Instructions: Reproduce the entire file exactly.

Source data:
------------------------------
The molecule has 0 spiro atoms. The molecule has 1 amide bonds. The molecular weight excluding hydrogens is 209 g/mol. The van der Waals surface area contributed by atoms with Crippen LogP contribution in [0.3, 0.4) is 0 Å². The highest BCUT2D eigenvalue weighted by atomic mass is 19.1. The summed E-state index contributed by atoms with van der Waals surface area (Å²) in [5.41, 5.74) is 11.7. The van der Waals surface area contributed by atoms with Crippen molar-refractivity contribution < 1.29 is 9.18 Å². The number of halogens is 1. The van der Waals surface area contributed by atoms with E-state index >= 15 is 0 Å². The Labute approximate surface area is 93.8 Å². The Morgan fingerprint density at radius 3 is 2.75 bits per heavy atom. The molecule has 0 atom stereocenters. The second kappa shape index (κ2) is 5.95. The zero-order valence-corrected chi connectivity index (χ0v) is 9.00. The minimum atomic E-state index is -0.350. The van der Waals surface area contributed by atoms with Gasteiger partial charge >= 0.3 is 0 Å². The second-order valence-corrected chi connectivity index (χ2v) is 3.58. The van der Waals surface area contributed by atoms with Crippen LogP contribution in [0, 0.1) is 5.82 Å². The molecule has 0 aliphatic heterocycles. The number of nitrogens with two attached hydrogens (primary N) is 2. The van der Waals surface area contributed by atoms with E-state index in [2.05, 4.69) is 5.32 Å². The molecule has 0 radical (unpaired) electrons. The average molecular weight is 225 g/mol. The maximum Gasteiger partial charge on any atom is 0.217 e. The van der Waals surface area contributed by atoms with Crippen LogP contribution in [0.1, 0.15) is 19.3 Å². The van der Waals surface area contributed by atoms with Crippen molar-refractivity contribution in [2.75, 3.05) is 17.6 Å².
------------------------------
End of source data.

The molecule has 0 spiro atoms. The molecule has 1 amide bonds. The molecular weight excluding hydrogens is 209 g/mol. The van der Waals surface area contributed by atoms with Crippen LogP contribution in [0.3, 0.4) is 0 Å². The highest BCUT2D eigenvalue weighted by atomic mass is 19.1. The summed E-state index contributed by atoms with van der Waals surface area (Å²) in [5.41, 5.74) is 11.7. The van der Waals surface area contributed by atoms with Crippen molar-refractivity contribution < 1.29 is 9.18 Å². The number of halogens is 1. The van der Waals surface area contributed by atoms with E-state index >= 15 is 0 Å². The Labute approximate surface area is 93.8 Å². The Morgan fingerprint density at radius 3 is 2.75 bits per heavy atom. The molecule has 0 atom stereocenters. The second kappa shape index (κ2) is 5.95. The zero-order valence-corrected chi connectivity index (χ0v) is 9.00. The minimum atomic E-state index is -0.350. The van der Waals surface area contributed by atoms with Gasteiger partial charge >= 0.3 is 0 Å². The second-order valence-corrected chi connectivity index (χ2v) is 3.58. The van der Waals surface area contributed by atoms with Crippen LogP contribution in [0, 0.1) is 5.82 Å². The molecule has 0 aliphatic heterocycles. The number of nitrogens with two attached hydrogens (primary N) is 2. The van der Waals surface area contributed by atoms with E-state index in [2.05, 4.69) is 5.32 Å². The molecule has 0 radical (unpaired) electrons. The average molecular weight is 225 g/mol. The maximum Gasteiger partial charge on any atom is 0.217 e. The van der Waals surface area contributed by atoms with Crippen LogP contribution in [0.1, 0.15) is 19.3 Å². The van der Waals surface area contributed by atoms with Crippen molar-refractivity contribution in [2.75, 3.05) is 17.6 Å².